When did you stop beating your wife? 4.5.2011


At yesterday’s meeting of the Laman Street  Poor-Bloody-Fig-Trees Working Party, members  were addressed by Council’s insurer’s solicitor (quel mouthful) and  Ken James, an engineer who is an expert in tree stability.

There was a sense of déjà vu for me about many of the issues that came up. I presume the minutes of the meeting will be public so I’ll write about what stood out for me.

The 25-words-or-less version is that the working party moved that cutting edge technology be used to monitor the stability of these beautiful and iconic trees – and the hope of course is that this will provide the evidence that these trees can be preserved for many years to come.

I liked the fact that the solicitor preferred to use the word ‘collapse‘ rather than ‘failure’ when talking about trees – if this straight talking were commonplace we wouldn’t have had experts confused about what happened to the trees in 2007.  

His talk was full of scary stuff . A huge issue for Council staff is that they can be held personally liable if something goes wrong and they have not taken appropriate action to prevent it. A community representative pointed out that there is action that can be taken by council to look after these trees so we can move forward, such as encouraging aerial roots and mulching [not replacing them with liquidambars].

The solicitor gave examples of public liability cases. He was asked how commonly trees come up and he said it’s usually only in relation to cars driven into  fallen trees. He said there has been no death from a street tree falling on a pedestrian, but gave the sad case of a major branch injuring a woman in Hyde Park.

Cr Osborn asked about balancing risk throughout the LGA – trip hazards versus rock platforms on the coast versus trees. [Skate parks – fully supported and indeed supplied by Council – must be a great example of risky places.]The solicitor said it could be argued that in the case of slippery rock platforms if you have provided steps down to a risky area, a ‘slippery when wet etc’ sign would not necessarily lessen your liability because you have led the person down there… [Do they teach that thinking at university?]

One of my favourite parts of the meeting was when the acting General Manager asked if there had been any tree collapses in Laman Street. He was toldNot yet’. And he asked if there had ever been any major branch failures and he was toldNot yet’. [Reminiscent of ‘When did you stop beating your wife?’]

What stood out from KenJames’ talk was that there is no structural info on Hill’s figs and very little info on urban trees, and that a lot of the work that has been done has been on northern hemisphere trees which may have no relevance to Australia.

In Europe there are examples of expensive and long-term measures that are saving trees that once would have been condemned. In the US he gave the example of the Liberty tree where no expense has been spared to save the tree.

He said it’s important to define failure (but if we did I missed it).

He explained dynamic testing ie monitoring movement of trees using gorgeous-looking devices.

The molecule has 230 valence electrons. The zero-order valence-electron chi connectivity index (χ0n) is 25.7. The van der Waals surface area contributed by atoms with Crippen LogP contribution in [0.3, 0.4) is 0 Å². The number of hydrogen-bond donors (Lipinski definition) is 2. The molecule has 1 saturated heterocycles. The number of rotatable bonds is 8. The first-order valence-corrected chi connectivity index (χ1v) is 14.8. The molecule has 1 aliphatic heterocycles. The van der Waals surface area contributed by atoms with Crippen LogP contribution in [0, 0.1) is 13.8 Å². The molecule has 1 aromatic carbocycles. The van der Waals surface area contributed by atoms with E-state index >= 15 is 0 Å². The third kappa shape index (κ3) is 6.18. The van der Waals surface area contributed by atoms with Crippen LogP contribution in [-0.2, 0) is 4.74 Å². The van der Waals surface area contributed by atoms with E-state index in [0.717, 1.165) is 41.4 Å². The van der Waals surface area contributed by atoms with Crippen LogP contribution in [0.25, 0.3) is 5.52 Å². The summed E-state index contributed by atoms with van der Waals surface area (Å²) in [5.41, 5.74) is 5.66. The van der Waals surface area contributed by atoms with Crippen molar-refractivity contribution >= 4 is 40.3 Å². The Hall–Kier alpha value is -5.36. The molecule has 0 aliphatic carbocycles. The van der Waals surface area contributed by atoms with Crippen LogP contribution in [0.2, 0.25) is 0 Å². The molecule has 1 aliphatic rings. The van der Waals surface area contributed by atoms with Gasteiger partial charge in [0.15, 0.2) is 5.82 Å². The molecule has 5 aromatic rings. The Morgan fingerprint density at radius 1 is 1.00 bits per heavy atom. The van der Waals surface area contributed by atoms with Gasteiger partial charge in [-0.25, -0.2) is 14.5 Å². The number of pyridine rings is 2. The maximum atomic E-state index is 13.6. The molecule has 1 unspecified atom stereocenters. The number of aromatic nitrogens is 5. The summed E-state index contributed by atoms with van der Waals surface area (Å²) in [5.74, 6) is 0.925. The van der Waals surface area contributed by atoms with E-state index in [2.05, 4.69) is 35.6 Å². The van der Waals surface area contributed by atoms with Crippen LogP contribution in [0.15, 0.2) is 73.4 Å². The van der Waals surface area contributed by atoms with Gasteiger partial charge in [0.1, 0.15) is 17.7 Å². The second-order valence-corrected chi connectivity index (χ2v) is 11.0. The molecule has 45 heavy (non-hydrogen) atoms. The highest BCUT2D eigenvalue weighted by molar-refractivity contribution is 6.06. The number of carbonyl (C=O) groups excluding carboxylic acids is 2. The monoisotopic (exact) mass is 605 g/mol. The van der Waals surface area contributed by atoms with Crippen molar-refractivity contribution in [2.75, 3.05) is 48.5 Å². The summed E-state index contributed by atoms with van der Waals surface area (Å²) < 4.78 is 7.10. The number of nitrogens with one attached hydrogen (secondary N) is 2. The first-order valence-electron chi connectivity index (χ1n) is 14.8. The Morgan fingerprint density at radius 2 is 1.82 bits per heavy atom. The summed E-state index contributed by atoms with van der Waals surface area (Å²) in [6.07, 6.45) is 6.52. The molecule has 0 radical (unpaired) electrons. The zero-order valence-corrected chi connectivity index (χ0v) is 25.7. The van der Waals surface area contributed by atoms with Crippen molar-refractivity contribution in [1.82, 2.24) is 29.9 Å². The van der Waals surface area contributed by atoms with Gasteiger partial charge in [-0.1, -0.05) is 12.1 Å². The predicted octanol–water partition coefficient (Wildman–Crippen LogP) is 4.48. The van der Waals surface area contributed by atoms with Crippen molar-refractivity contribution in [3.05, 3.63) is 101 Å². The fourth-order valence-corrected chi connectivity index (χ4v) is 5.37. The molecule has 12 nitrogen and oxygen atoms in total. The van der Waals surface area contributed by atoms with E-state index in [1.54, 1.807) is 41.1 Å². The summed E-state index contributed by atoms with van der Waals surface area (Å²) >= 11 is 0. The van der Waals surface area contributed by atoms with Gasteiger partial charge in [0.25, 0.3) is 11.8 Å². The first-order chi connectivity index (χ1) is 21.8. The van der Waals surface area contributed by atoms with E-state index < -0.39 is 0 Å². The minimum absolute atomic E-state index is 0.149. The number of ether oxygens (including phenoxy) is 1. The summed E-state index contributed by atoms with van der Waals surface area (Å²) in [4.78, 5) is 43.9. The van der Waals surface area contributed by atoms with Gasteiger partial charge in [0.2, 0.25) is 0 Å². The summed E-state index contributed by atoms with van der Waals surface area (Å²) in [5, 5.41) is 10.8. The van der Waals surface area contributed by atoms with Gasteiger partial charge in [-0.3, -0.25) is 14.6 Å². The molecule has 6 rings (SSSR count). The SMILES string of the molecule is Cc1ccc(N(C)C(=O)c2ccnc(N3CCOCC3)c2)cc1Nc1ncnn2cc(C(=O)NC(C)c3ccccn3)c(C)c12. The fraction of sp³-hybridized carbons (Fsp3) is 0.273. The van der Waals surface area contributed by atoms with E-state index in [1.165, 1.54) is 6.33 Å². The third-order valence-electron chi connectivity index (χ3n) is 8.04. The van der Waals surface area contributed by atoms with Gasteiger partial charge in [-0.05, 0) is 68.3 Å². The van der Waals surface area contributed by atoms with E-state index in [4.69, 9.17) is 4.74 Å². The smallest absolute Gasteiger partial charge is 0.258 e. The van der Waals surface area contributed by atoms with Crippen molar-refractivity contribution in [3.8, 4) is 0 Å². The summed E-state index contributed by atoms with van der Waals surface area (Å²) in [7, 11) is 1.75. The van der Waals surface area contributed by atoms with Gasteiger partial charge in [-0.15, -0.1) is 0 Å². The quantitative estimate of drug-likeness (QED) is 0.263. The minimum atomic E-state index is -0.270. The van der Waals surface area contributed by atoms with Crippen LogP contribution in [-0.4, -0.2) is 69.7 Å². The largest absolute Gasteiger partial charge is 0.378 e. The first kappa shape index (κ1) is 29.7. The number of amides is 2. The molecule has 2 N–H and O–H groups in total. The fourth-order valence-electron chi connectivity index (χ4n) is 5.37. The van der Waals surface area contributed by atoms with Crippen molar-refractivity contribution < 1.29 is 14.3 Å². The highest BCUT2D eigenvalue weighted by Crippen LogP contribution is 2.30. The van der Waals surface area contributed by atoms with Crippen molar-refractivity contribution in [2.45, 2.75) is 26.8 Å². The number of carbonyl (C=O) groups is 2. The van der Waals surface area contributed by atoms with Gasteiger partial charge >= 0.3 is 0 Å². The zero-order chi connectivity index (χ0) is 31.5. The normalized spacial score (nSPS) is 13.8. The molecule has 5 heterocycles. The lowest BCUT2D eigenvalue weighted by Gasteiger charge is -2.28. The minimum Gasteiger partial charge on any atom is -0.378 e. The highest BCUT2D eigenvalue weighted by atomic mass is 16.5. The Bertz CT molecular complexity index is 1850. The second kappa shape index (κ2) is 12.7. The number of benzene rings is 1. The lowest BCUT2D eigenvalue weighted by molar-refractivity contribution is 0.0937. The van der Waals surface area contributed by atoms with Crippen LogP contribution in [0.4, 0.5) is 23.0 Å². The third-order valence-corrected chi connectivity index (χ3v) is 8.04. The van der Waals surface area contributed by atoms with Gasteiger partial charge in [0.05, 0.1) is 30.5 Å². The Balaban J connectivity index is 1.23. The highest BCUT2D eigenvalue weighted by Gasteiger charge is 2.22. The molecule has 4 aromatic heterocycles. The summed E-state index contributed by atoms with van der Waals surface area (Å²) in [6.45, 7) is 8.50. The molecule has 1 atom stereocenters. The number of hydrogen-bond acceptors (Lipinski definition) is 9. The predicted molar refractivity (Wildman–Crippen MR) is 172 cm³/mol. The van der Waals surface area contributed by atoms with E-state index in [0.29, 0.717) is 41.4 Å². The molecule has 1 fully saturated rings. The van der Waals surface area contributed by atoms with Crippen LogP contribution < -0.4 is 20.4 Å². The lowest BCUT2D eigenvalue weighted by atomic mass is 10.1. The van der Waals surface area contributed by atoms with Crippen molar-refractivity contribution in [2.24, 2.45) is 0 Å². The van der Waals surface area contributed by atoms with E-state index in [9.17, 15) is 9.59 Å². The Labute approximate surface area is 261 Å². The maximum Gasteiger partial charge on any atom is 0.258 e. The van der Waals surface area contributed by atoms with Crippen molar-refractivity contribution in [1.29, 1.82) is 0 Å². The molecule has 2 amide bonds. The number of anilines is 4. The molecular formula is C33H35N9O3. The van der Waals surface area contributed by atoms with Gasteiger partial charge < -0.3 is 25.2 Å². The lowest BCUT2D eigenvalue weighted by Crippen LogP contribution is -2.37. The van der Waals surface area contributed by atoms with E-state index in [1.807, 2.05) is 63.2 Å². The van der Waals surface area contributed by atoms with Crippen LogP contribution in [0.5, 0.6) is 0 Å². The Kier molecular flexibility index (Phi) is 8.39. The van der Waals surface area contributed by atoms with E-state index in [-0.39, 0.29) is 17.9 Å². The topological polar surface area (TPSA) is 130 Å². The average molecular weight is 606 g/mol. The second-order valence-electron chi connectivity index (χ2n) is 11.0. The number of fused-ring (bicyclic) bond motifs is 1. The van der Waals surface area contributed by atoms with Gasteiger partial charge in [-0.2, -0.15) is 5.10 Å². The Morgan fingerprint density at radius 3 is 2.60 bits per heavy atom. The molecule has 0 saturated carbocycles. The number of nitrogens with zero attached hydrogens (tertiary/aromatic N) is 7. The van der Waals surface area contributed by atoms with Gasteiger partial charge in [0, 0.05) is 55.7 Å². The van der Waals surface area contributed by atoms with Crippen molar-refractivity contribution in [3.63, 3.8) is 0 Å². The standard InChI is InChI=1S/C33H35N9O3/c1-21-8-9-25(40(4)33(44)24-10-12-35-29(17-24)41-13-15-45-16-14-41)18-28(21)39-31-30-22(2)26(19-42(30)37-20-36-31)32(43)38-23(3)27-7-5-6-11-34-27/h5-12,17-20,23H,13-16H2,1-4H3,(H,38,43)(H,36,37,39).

He mentioned a device called an accelerometer which at the moment is expensive and experimental but in 5-10 years will probably be routine.

He gave a lovely example of a tree outside the Vice Chancellor’s office at Monash uni which is 25metres tall, towering over the building and exposed to winds; it looked very dodgy because the ground had been excavated nearby. He was asked to monitor it which he did; a major windstorm came and the tree survived but ironically a healthy-looking tree on the other side of the building fell down while the dodgy one survived and is still standing two years later.

He talked about the benefits of trees for example the difference in temperature under and around them: he gave an example of Swanson Street in Melbourne where there are two rows of trees that create a beautiful area for people to walk under [hello Laman Street].  He gave the example of Singapore where the policy is to cover all road surfaces with tree canopy [presumably to reduce the heat island effect and to prolong the life of bitumen].

He touched on carbon credits, aesthetic value, heritage importance, and how much a community values trees versus risk.

He was asked about planting new figs in the spaces where trees were removed and he said small tree shouldn’t be a problem from a structural point of view.

He said groups of trees do better than individual trees. He said removing branches can be bad from a tree stability point of view because branches tend to disperse energy in wind but he said that was a controversial statement. (It did make me wish such a controversial statement had been made when yet more major pruning took place in late 2009, early 2010 in Laman Street.)

He was asked whether road base can hold up a tree – since this has been asserted a number of times and my understanding was that he said this can be the case in the short term but not long term.


Wouldn’t it be great if we didn’t have to rely on visual tree assessment at all, ever again? I can dream. Home


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